The Still, Small Voice
“Still Small Voice”
In 1 Kings 19, Elijah experiences a divine intervention: an angel brings him food, and then, on Mount Sinai, God passes by him. But God was not in the wind, nor the earthquake, nor the fire, but “the still, small voice.” This chapter includes allusions to other moments of divine revelation, which we highlighted in this song, including the giving of the Torah.
These stories tell of an immanent God who interacts with humans in the world. But where is that God today? When the gap between the God of the Torah and the God that we experience is too large, connecting to Jewish texts, and even believing in God, can become difficult. In our song, we express this questioning of God’s presence in the world. And this story of Elijah may have an answer for us: God is not located in earth-shattering events, but in the still small voice within, pushing us in the direction of love and justice.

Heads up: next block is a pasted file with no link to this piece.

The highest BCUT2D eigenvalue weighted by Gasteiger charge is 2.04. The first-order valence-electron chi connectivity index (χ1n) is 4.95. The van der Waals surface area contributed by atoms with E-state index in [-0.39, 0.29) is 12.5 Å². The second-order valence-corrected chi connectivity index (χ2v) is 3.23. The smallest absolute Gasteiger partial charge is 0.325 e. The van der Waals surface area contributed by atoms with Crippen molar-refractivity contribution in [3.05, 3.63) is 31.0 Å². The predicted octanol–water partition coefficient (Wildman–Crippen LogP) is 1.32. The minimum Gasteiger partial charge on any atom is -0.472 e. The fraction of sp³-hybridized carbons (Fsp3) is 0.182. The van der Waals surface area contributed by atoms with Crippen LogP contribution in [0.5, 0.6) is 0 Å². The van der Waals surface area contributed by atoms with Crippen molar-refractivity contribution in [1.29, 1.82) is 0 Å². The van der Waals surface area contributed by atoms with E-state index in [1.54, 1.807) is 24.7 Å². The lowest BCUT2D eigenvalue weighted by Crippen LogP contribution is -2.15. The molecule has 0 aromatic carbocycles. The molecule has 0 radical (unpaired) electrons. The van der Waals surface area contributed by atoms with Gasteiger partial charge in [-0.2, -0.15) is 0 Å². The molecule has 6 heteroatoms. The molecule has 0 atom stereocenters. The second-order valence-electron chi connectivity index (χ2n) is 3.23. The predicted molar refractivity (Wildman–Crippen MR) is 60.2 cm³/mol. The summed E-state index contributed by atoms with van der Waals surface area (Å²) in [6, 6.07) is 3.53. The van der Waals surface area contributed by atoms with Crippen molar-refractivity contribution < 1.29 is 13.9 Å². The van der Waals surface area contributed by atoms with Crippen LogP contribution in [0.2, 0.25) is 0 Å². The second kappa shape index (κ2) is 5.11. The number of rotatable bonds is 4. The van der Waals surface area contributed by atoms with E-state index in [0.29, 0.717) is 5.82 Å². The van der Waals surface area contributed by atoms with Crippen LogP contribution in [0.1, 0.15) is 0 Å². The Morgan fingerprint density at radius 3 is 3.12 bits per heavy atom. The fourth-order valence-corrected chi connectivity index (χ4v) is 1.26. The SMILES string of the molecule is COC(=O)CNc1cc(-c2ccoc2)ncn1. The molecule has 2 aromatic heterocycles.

Perhaps the giving of the Torah was one of those “still, small voice” moments. A Hasidic teaching claims that only the first aleph of the first commandment was revealed on Sinai. Aleph has no sound by itself, so in this silent letter, the entirety of revelation is held, both the revelation that occurred at Sinai and the revelation that happens in every moment. This Shavuot, may our actions merit this continued revelation, and may this revelation continue to inspire us to live lives of love and justice.